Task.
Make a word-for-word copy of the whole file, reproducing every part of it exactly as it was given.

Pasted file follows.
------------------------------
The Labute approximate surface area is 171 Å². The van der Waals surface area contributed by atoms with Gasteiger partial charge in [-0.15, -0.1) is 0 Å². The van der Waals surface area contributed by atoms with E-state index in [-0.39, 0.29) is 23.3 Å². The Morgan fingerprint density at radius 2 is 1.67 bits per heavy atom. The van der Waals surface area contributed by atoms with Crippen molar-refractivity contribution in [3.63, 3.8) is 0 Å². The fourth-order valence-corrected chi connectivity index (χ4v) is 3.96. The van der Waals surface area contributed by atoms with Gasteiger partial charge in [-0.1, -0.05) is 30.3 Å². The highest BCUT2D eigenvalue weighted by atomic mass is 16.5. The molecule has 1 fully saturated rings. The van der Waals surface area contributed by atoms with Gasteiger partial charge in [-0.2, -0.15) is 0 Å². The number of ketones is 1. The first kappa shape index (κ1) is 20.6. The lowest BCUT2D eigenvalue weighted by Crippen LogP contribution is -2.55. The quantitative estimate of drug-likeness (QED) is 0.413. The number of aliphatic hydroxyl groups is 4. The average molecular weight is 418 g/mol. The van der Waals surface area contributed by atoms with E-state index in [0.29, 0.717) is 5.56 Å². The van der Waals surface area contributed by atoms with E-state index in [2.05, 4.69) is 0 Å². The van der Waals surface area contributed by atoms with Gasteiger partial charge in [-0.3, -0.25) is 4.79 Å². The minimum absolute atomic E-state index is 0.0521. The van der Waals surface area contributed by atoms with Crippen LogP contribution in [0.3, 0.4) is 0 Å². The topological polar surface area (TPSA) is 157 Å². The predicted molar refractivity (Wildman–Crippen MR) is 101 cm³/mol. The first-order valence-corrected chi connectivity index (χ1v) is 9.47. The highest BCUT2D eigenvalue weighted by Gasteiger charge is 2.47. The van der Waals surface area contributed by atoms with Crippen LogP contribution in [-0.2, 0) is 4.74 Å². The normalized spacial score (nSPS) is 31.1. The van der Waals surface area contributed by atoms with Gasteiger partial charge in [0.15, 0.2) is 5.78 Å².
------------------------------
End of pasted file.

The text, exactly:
The Labute approximate surface area is 171 Å². The van der Waals surface area contributed by atoms with Gasteiger partial charge in [-0.15, -0.1) is 0 Å². The van der Waals surface area contributed by atoms with E-state index in [-0.39, 0.29) is 23.3 Å². The Morgan fingerprint density at radius 2 is 1.67 bits per heavy atom. The van der Waals surface area contributed by atoms with Crippen molar-refractivity contribution in [3.63, 3.8) is 0 Å². The fourth-order valence-corrected chi connectivity index (χ4v) is 3.96. The van der Waals surface area contributed by atoms with Gasteiger partial charge in [-0.1, -0.05) is 30.3 Å². The highest BCUT2D eigenvalue weighted by atomic mass is 16.5. The molecule has 1 fully saturated rings. The van der Waals surface area contributed by atoms with Gasteiger partial charge in [-0.2, -0.15) is 0 Å². The number of ketones is 1. The first kappa shape index (κ1) is 20.6. The lowest BCUT2D eigenvalue weighted by Crippen LogP contribution is -2.55. The quantitative estimate of drug-likeness (QED) is 0.413. The number of aliphatic hydroxyl groups is 4. The average molecular weight is 418 g/mol. The van der Waals surface area contributed by atoms with E-state index in [0.29, 0.717) is 5.56 Å². The van der Waals surface area contributed by atoms with E-state index in [2.05, 4.69) is 0 Å². The van der Waals surface area contributed by atoms with Gasteiger partial charge in [-0.3, -0.25) is 4.79 Å². The minimum absolute atomic E-state index is 0.0521. The van der Waals surface area contributed by atoms with Crippen LogP contribution in [0.3, 0.4) is 0 Å². The topological polar surface area (TPSA) is 157 Å². The predicted molar refractivity (Wildman–Crippen MR) is 101 cm³/mol. The first-order valence-corrected chi connectivity index (χ1v) is 9.47. The highest BCUT2D eigenvalue weighted by Gasteiger charge is 2.47. The van der Waals surface area contributed by atoms with Crippen LogP contribution in [-0.2, 0) is 4.74 Å². The normalized spacial score (nSPS) is 31.1. The van der Waals surface area contributed by atoms with Gasteiger partial charge in [0.15, 0.2) is 5.78 Å².